Down Go the Debates – Rounds 7 & 8!

Down Go the Debates – Rounds 7 & 8!

Educators and schools have a responsibility to help their students develop a digital footprint.

Who’s Responsible?

Again, another loaded debate topic! Initially I began to think that well maybe it is our responsibility to help students develop their digital footprint….then I thought to myself would I place that responsibility on my son’s teacher? ….I would not. That made me rethink my initial thought to it is our jobs as educators to EDUCATE students on digital footprints and developing their own.  My viewpoint on this topic was quickly confirmed within the first couple minutes of the disagree opening statement when they said “students arrive at school with a digital footprint.”  To me this is a pretty powerful sentiment to who should bear the “responsibility” of helping students develop their digital footprints…. parents.

Where do Parents Fit In?

To me, I feel that the majority of the responsibility of creating students’ digital footprint should fall with the parents.  I am not saying that educators do not play a role in their development, however, I think we need to see teachers as another resource for students to utilize.  Parents are the ones who decide who, what, when and where their child begins to create a digital trail online, and as a result, they must be responsible to ensure their child is indeed ready to be online.  Like teachers, many parents are likely not very comfortable or lacking training and knowledge to effectively teach their kids so they may just choose not to and pass the buck to us educators.  

Helpling their children create a positive digital footprint does not just include teaching them how to behave online or modeling what it looks like to be a good digital citizen, it also has to encompass keeping tabs on what their little ones are up to while online.  In today’s day and age, there are a lot of apps that parents can utilize to help supervise their child from afar, giving them the trust to be online as long as they are behaving properly.  I often find myself wondering who would be held responsible if the behavior online was one that needed to include the authorities in any manner? I would have to think it would be the parent or whoever owns the phone that the youth may be using to engage in the sketchy online behavior.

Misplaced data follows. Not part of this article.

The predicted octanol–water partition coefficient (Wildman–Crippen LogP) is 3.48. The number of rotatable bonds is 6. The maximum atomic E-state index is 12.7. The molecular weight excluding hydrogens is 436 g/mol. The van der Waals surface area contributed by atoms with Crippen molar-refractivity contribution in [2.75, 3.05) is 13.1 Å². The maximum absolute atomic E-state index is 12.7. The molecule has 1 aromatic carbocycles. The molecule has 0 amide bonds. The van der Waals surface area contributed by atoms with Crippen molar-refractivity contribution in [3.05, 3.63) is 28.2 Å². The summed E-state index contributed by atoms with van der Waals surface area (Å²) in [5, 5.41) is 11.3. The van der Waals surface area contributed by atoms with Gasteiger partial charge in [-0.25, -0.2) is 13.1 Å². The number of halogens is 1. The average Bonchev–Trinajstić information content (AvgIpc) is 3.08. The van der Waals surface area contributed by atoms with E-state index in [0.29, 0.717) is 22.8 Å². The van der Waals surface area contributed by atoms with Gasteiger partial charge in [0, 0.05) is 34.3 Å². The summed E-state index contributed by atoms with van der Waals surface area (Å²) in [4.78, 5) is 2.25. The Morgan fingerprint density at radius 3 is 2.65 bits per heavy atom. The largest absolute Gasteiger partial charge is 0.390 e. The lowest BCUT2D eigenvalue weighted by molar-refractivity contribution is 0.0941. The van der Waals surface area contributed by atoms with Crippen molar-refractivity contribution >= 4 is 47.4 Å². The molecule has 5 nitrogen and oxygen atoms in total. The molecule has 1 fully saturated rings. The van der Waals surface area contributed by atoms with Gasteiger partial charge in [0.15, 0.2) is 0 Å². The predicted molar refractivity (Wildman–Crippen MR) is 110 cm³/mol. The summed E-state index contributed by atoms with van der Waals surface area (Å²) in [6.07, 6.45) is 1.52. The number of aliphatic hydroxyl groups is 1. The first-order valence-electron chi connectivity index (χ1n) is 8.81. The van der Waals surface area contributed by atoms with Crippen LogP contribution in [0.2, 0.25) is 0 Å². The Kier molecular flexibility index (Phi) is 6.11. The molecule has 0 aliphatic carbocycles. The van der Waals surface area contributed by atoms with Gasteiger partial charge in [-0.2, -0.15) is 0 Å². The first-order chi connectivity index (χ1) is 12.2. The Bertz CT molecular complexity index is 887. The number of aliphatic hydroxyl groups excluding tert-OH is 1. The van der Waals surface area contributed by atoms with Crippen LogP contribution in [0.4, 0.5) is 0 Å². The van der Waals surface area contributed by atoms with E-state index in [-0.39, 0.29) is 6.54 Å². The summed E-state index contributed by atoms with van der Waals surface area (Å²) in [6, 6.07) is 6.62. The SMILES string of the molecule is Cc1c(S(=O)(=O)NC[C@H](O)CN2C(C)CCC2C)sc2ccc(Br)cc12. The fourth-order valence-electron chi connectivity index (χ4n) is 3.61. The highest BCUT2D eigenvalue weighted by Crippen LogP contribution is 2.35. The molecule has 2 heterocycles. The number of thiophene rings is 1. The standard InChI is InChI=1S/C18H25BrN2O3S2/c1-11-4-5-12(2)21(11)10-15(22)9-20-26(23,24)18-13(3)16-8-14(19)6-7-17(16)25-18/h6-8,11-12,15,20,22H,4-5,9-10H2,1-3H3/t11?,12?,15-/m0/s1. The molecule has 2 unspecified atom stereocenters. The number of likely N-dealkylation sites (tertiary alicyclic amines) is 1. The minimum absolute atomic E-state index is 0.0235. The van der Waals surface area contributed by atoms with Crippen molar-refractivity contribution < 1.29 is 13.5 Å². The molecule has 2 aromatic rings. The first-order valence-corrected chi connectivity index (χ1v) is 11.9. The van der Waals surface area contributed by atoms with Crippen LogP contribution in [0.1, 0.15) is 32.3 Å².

Where do Educators Fit in?

This is a valid question… where do educators fit in? How far or how much do they talk to kids about digital footprints? How comfortable do they feel teaching youth on this subject?  Leona outlines a good starting point to ensure that educators feel more comfortable with this subject matter…. Training or PD!  Most teachers are aware of media literacy, digital literacy, or digital citizenship, but do not feel properly trained to effectively teach their students. Leona outlines that if teachers are indeed going to be given yet another responsibility, then they should at least be trained accordingly and know what and how to model proper online engagement.   She also shared a study that outlines a few more ideas surrounding focuses when and/or if we decide to utilize in our digital citizenship lessons: